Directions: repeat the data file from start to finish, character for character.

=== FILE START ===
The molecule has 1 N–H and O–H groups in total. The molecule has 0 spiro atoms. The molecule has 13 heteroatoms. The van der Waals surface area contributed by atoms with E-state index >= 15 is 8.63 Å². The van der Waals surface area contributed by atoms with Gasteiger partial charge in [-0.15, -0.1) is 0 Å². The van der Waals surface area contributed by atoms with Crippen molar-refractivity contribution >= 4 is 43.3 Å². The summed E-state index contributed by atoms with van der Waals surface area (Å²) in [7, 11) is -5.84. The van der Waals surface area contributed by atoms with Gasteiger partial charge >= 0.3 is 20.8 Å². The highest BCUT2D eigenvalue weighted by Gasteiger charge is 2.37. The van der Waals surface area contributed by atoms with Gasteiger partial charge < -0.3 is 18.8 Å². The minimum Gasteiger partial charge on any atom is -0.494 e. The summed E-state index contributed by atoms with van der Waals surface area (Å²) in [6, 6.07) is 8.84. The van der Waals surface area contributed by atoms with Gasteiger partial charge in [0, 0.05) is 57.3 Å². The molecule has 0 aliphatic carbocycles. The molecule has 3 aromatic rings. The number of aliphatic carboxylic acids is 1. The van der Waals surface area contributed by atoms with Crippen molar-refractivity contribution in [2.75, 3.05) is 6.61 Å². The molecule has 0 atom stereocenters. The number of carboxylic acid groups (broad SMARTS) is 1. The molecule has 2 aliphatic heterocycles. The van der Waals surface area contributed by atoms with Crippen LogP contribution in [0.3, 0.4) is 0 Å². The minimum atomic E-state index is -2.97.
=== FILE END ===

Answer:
The molecule has 1 N–H and O–H groups in total. The molecule has 0 spiro atoms. The molecule has 13 heteroatoms. The van der Waals surface area contributed by atoms with E-state index >= 15 is 8.63 Å². The van der Waals surface area contributed by atoms with Gasteiger partial charge in [-0.15, -0.1) is 0 Å². The van der Waals surface area contributed by atoms with Crippen molar-refractivity contribution >= 4 is 43.3 Å². The summed E-state index contributed by atoms with van der Waals surface area (Å²) in [7, 11) is -5.84. The van der Waals surface area contributed by atoms with Gasteiger partial charge >= 0.3 is 20.8 Å². The highest BCUT2D eigenvalue weighted by Gasteiger charge is 2.37. The van der Waals surface area contributed by atoms with Gasteiger partial charge < -0.3 is 18.8 Å². The minimum Gasteiger partial charge on any atom is -0.494 e. The summed E-state index contributed by atoms with van der Waals surface area (Å²) in [6, 6.07) is 8.84. The van der Waals surface area contributed by atoms with Gasteiger partial charge in [0, 0.05) is 57.3 Å². The molecule has 0 aliphatic carbocycles. The molecule has 3 aromatic rings. The number of aliphatic carboxylic acids is 1. The van der Waals surface area contributed by atoms with Crippen molar-refractivity contribution in [2.75, 3.05) is 6.61 Å². The molecule has 0 atom stereocenters. The number of carboxylic acid groups (broad SMARTS) is 1. The molecule has 2 aliphatic heterocycles. The van der Waals surface area contributed by atoms with Crippen LogP contribution in [0.3, 0.4) is 0 Å². The minimum atomic E-state index is -2.97.